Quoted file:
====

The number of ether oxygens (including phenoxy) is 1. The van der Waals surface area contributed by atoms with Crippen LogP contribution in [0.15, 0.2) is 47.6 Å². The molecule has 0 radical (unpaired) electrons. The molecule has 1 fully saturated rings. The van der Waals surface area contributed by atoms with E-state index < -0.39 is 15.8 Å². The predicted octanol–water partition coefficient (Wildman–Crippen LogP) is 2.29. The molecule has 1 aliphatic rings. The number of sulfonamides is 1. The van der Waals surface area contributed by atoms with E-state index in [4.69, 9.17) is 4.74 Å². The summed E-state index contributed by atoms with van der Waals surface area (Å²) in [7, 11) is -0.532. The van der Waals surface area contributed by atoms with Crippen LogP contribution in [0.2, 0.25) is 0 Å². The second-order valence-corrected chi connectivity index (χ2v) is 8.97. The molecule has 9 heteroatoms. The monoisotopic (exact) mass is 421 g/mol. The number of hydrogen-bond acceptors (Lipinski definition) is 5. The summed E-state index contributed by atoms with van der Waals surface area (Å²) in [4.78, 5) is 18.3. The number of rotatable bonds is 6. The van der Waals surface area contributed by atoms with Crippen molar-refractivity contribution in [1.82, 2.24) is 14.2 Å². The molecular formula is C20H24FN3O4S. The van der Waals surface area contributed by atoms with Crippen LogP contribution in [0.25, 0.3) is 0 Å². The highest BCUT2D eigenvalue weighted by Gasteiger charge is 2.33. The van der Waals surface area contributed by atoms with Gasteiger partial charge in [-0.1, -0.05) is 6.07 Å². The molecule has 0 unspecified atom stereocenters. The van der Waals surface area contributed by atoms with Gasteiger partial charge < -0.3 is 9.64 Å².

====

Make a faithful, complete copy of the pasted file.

The number of ether oxygens (including phenoxy) is 1. The van der Waals surface area contributed by atoms with Crippen LogP contribution in [0.15, 0.2) is 47.6 Å². The molecule has 0 radical (unpaired) electrons. The molecule has 1 fully saturated rings. The van der Waals surface area contributed by atoms with E-state index < -0.39 is 15.8 Å². The predicted octanol–water partition coefficient (Wildman–Crippen LogP) is 2.29. The molecule has 1 aliphatic rings. The number of sulfonamides is 1. The van der Waals surface area contributed by atoms with E-state index in [4.69, 9.17) is 4.74 Å². The summed E-state index contributed by atoms with van der Waals surface area (Å²) in [7, 11) is -0.532. The van der Waals surface area contributed by atoms with Crippen LogP contribution in [0.2, 0.25) is 0 Å². The second-order valence-corrected chi connectivity index (χ2v) is 8.97. The molecule has 9 heteroatoms. The monoisotopic (exact) mass is 421 g/mol. The number of hydrogen-bond acceptors (Lipinski definition) is 5. The summed E-state index contributed by atoms with van der Waals surface area (Å²) in [4.78, 5) is 18.3. The number of rotatable bonds is 6. The van der Waals surface area contributed by atoms with Crippen molar-refractivity contribution in [1.82, 2.24) is 14.2 Å². The molecular formula is C20H24FN3O4S. The van der Waals surface area contributed by atoms with Crippen LogP contribution in [0.25, 0.3) is 0 Å². The highest BCUT2D eigenvalue weighted by Gasteiger charge is 2.33. The van der Waals surface area contributed by atoms with Gasteiger partial charge in [-0.1, -0.05) is 6.07 Å². The molecule has 0 unspecified atom stereocenters. The van der Waals surface area contributed by atoms with Gasteiger partial charge < -0.3 is 9.64 Å².